[“Edges 4”. Part of “The Edges” Series. Click on image to enlarge etc. Yes, I was thinking about Microsoft when I drew that etc etc.]
Out here in West Texas, we have a certain type of individual, who are affectionately referred to as “Desert Rats”.
Desert Rats are basically people who choose to live a spartan, alternative, self-sufficient existence out in the desert. Probably the most famous cluster of them around these parts can be found down in Terlingua Ghost Town, in the Chiquaqua Desert, about 100 miles South of where I live, close to Big Bend National Park and the Mexican border. Somebody just made documentary about them.
Terlingua Ghost Town used to be a small mercury mining town of about 2,000 people. Then in the 1940s the ore ran out, and the work dried up overnight. So people left. It became a ghost town, just like hundreds of other former mining towns here in the Southwest. A few decades later people looking to escape the rat-race in the most extreme way possible started moving down there. The utter harshness of the landscape somehow inspired them.
When talking about Terlingua, you never go very long without someone mentioning “The Porch”. They’d be talking about the porch of the Terlingua General Store, the place where people gather daily at sunset to drink beer, play guitar and tell stories. I’ve hung out there a few times. Got chatting to Doctor Doug, one of the local characters. Nice guy. He’s been living in a rusty, yellow, dilapidated school bus for 20 years or so [He gets a mention in the documentary, so click on the link above to see more].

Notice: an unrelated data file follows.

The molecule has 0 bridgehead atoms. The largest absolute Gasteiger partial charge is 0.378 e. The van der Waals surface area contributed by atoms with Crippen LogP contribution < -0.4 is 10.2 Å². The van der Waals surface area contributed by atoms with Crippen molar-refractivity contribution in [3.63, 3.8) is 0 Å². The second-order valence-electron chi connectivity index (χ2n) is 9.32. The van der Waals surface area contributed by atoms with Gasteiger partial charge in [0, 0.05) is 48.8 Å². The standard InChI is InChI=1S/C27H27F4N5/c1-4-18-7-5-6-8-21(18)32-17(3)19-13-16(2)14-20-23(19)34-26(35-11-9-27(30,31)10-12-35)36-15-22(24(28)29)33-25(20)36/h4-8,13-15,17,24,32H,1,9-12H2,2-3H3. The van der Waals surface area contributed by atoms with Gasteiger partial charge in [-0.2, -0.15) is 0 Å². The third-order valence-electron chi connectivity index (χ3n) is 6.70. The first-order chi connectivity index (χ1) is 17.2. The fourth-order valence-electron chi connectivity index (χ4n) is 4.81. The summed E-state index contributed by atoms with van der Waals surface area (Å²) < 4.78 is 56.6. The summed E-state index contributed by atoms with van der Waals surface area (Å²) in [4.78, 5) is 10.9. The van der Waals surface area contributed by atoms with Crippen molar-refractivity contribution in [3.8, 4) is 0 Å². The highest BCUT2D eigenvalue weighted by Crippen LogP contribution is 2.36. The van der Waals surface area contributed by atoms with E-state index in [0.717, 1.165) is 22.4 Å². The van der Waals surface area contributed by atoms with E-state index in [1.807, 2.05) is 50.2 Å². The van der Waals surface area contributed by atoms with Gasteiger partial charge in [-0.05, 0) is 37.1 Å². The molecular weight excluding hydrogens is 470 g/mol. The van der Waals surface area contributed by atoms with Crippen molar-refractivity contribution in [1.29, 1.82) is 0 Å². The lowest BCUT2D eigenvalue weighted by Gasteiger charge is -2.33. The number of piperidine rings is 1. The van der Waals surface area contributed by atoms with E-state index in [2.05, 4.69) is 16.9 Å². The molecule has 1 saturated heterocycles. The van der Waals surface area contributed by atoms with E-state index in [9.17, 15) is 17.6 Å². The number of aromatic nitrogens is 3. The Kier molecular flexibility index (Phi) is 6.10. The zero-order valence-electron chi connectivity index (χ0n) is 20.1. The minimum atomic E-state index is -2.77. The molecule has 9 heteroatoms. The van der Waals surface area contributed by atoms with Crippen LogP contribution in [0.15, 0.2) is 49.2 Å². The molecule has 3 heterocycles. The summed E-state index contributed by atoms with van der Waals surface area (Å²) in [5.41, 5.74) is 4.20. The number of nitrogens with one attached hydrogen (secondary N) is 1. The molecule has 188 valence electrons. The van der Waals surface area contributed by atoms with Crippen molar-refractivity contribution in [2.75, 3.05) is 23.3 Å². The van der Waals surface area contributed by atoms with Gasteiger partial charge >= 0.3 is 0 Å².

But not all Desert Rats live just in Terlingua- they’re pretty much everywhere round these parts. I’ve met lots of them here in Alpine, for instance.
What you notice is that, their unconventional lifestyle notwithstanding, they’re quite different to the usual alternative Woodstock-college-student-hippie-drippie stereotype. They own guns and hunting knives, and will use them if they have to. Try trespassing on their land with bad intent one day, if you don’t believe me.
The other thing you notice is JUST HOW LITTLE MONEY some of them live on. Heck, I thought I was cutting back when I moved out here, but some of these people are off the scale. It’s not uncommon to see them living on $5-10 thousand per year. Lord knows how they do it; except that barter is a huge part of the equation.
Sure, by mainstream American standards you could argue the Desert Rats are an eccentric, “out there” bunch. But there’s something compelling about them, too. That great American ideal, “Rugged Individualism” is clear to see in their faces. Their lives somehow seem a lot closer to the 19th-Century Western pioneers, than to say, the present-day, Blackberry-addicted commuters of New York and San Francisco.
And you always ask yourself, Why? What makes them take this particular path?
Short Answer: Because they can. They wanted to do it, sometimes for good reasons, sometimes for bad. And so they did, for better or for worse. And yes, though parts of their lives seem incredibly rewarding- especially from a distance- they’ve also paid an equally incredibly high price for the privilege, which isn’t always so obvious at first glance . This incredibly high price is no different than anywhere else, whether we’re talking here in West Texas, or we’re talking a big tech company in Silicon Valley, a startup in Chicago, a Wall Street bank. “Living on The Edges” is invariably a damn expensive business.